1966 The Quiller Memorandum[28][53] Quiller Michael Anderson
1967 The St. Valentine's Day Massacre[28][53] Peter Gusenberg Roger Corman
1968 Bye Bye Braverman[28][53] Morroe Rieff Sidney Lumet
1968 No Way to Treat a Lady[28][53] Morris Brummel Jack Smight Nominated — BAFTA Award for Best Actor in a Supporting Role
1968 The Girl Who Couldn't Say No[80][53] Franco Franco Brusati
1969 The Bridge at Remagen[28][53] Lieutenant Phil Hartman John Guillermin
1969 The Southern Star[80][53] Dan Rockland Sidney Hayers
1970 Loving[28][53] Brooks Wilson Irvin Kershner
1970 Where's Poppa?[28][53] Gordon Hocheiser Carl Reiner
1970 The Owl and the Pussycat[28][53] Felix Sherman Herbert Ross
1971 Born to Win[28][53] J Ivan Passer
1972 The Hot Rock[28][53] Kelp Peter Yates
1973 Blume in Love[28][53] Stephen Blume Paul Mazursky
1973 A Touch of Class[28][53] Steve Blackburn Melvin Frank Golden Globe Award for Best Actor in a Motion Picture – Musical or Comedy
Kansas City Film Critics Circle Award for Best Actor
1974 The Terminal Man[28][53] Harry Benson Mike Hodges
1974 California Split[28][53] Bill Denny Robert Altman
1975 Russian Roulette[28][53] Corporal Timothy Shaver Lou Lombardo
1975 The Black Bird[28][53] Sam Spade Jr. David Giler Executive producer
1976 The Duchess and the Dirtwater Fox[28][53] Charlie "Dirtwater Fox" Malloy Melvin Frank
1977 Fun with Dick and Jane[28][53] Dick Harper Ted Kotcheff
1977 Rollercoaster[28][53] Harry Calder James Goldstone
1978 Who Is Killing the Great Chefs of Europe?[28][53] Robby Ross Ted Kotcheff
1979 Lost and Found[28][53] Adam Watson Melvin Frank
1980 The Last Married Couple in America[28][53] Jeff Thompson Gilbert Cates
1981 Carbon Copy[28][53] Walter Whitney Michael Schultz
1982 Killing 'em Softly[79][53] Jimmy Skinner Max Fischer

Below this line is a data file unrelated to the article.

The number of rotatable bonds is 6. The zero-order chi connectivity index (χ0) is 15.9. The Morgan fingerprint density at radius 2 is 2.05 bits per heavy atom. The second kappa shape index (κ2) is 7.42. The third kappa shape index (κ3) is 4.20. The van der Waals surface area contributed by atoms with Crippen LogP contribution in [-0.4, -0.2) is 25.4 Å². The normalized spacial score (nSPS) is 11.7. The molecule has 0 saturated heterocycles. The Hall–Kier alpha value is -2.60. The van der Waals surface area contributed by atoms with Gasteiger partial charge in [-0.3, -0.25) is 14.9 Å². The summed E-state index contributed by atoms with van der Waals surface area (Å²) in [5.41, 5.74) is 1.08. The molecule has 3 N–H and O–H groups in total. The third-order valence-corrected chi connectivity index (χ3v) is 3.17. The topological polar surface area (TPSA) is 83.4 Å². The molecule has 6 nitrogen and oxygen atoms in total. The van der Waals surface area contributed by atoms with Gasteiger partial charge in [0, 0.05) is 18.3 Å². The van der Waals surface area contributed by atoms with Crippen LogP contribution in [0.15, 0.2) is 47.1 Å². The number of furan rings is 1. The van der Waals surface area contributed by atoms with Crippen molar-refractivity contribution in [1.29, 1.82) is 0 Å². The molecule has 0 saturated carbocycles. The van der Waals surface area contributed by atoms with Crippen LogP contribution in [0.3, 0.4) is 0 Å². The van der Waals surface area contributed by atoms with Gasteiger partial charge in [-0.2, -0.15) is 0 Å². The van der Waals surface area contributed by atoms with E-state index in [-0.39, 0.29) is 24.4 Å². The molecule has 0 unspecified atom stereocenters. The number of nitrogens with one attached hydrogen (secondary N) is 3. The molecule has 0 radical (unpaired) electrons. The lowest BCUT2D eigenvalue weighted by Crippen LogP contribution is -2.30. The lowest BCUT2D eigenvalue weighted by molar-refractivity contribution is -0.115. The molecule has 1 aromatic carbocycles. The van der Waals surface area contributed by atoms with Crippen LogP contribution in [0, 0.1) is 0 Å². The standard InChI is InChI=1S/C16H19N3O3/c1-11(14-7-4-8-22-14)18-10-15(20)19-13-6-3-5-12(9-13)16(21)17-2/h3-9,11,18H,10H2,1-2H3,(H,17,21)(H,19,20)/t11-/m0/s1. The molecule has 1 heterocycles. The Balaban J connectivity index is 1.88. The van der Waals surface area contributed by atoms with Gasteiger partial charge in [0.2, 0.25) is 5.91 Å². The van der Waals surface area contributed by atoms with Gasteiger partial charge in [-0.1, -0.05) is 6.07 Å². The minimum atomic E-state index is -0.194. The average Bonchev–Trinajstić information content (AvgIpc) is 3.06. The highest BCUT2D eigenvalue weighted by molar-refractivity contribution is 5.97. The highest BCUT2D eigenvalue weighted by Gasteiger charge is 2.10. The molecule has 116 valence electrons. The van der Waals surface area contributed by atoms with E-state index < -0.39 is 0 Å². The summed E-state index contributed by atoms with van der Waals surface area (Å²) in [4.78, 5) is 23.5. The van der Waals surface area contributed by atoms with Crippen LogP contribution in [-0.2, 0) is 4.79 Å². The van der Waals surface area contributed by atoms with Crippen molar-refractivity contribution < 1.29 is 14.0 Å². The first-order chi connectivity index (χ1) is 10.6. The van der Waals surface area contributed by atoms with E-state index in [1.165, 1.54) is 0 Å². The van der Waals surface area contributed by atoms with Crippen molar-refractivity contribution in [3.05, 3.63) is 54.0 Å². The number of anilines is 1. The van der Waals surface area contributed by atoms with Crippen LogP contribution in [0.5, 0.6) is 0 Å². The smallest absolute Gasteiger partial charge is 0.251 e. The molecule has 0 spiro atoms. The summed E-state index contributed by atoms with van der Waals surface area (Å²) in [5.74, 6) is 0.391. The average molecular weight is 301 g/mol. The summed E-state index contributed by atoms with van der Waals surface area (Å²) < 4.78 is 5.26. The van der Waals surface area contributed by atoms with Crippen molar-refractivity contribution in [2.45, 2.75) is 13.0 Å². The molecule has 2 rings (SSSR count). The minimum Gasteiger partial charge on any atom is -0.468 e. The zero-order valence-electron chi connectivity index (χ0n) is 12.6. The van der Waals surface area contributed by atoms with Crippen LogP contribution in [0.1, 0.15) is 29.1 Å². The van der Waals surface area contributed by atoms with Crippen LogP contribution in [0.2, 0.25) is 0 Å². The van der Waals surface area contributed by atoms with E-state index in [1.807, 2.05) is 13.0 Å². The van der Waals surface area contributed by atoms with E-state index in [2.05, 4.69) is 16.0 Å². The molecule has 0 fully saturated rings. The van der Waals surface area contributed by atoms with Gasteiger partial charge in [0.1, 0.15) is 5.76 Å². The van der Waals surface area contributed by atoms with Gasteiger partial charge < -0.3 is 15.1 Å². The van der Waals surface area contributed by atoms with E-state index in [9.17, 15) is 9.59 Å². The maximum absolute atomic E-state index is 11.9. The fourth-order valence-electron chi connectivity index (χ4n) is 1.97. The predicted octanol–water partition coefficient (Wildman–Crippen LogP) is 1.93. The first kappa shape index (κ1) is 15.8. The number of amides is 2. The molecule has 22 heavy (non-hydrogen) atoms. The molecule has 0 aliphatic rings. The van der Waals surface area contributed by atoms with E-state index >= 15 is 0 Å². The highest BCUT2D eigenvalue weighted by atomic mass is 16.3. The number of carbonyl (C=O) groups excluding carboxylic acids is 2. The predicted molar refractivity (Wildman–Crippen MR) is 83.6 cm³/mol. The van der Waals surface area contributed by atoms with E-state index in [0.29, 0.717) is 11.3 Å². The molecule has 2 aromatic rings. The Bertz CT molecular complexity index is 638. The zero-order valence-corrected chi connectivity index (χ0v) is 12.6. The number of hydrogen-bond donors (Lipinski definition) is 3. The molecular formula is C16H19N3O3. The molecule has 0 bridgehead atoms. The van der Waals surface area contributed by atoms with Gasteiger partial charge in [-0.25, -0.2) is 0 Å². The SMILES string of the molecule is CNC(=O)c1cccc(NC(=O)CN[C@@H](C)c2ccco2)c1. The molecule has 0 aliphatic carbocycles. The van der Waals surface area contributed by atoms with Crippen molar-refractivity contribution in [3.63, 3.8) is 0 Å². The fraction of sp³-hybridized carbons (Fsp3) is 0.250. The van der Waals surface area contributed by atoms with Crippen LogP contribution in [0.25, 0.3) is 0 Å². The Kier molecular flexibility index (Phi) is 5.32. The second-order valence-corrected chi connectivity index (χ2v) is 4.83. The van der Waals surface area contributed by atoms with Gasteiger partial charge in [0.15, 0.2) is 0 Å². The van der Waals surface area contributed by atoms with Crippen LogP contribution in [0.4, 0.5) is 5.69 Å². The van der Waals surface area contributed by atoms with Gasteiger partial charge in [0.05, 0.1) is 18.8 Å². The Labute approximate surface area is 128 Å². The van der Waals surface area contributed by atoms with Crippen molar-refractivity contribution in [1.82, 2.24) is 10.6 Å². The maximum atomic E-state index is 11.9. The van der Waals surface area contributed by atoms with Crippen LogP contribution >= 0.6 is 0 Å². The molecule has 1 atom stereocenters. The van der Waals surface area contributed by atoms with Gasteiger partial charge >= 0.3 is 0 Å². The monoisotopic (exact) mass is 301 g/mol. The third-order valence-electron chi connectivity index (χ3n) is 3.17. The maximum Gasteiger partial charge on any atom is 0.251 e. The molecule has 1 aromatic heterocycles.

1985 Stick[28][53] Barry Braun Burt Reynolds
1988 Run for Your Life[79][53] Alan Morani Terence Young
1989 Look Who's Talking[28][53] Albert Amy Heckerling
1989 All's Fair[28][53] Colonel Rocky Lang
1991 For the Boys[28][53] Art Silver Mark Rydell
1991 Time of Darkness Grigory Vladimir Alenikov
1992 Me Myself & I[79][53] Buddy Arnett Pablo Ferro
1992 Un orso chiamato Arturo[79] Billy Sergio Martino
1993 Joshua Tree[79] Lieutenant Franklin L. Severence Vic Armstrong
1993 Look Who's Talking Now[28][53] Albert Tom Ropelewski Cameo
1994 Direct Hit[79][53] James Tronson Joseph Merhi Video
1995 To Die For[79][80] Conference Speaker Gus Van Sant Uncredited
1995 The Babysitter[28][53] Bill Holsten Guy Ferland Video
1995 The Feminine Touch[79] Senator "Beau" Ashton Conrad Janis Video
1995 Deep Down[80][53] Gil John Travers Video
1996 It's My Party[79][53] Paul Stark Randal Kleiser
1996 Flirting with Disaster[28][53] Ed Coplin David O. Russell
1996 The Cable Guy[28][53] Earl Kovacs Ben Stiller
1996 The Mirror Has Two Faces[28][53] Henry Fine Barbra Streisand
2005 Heights[79][53] Rabbi Mendel Chris Terrio
2005 Chutzpuh, This Is?[65] Dr. Dreck Rick Kent Short film
2005 Dinotopia: Quest for the Ruby Sunstone[80][53][81] Albagon Davis Doi Voice, direct-to-video
2007 Three Days to Vegas[80][53] Dominic Spinuzzi Charlie Picerni
2007 My Wife Is Retarded Julie's father Etan Cohen Short film
2009 2012[79][53] Tony Delgatto Roland Emmerich
2009 Made for Each Other[80][53] Mr. Jacobs Daryl Goldberg
2010 Love & Other Drugs[79][53] Dr. James Randall Edward Zwick
2010 Ollie Klublershturf vs. the Nazis Elliott Klublershturf Skot Bright Short film
2014 The Tale of the Princess Kaguya[79][80] Inbe no Akita Isao Takahata Voice
2014 Elsa & Fred[79][53] John Michael Radford


Year Title Role Notes
1961–1962 Gideon[82][83] Purah Broadway
1963 Rattle of a Simple Man[82][83] Ricard Broadway
1964 The Knack[36] Tolen Off-Broadway
1985 Requiem for a Heavyweight[82][83] Maish Resnick Broadway
1993 The Fourth Wall[15] Roger Chicago
1998–1999 Art[82][83] Serge Broadway
2001 Art[84][85] Serge West End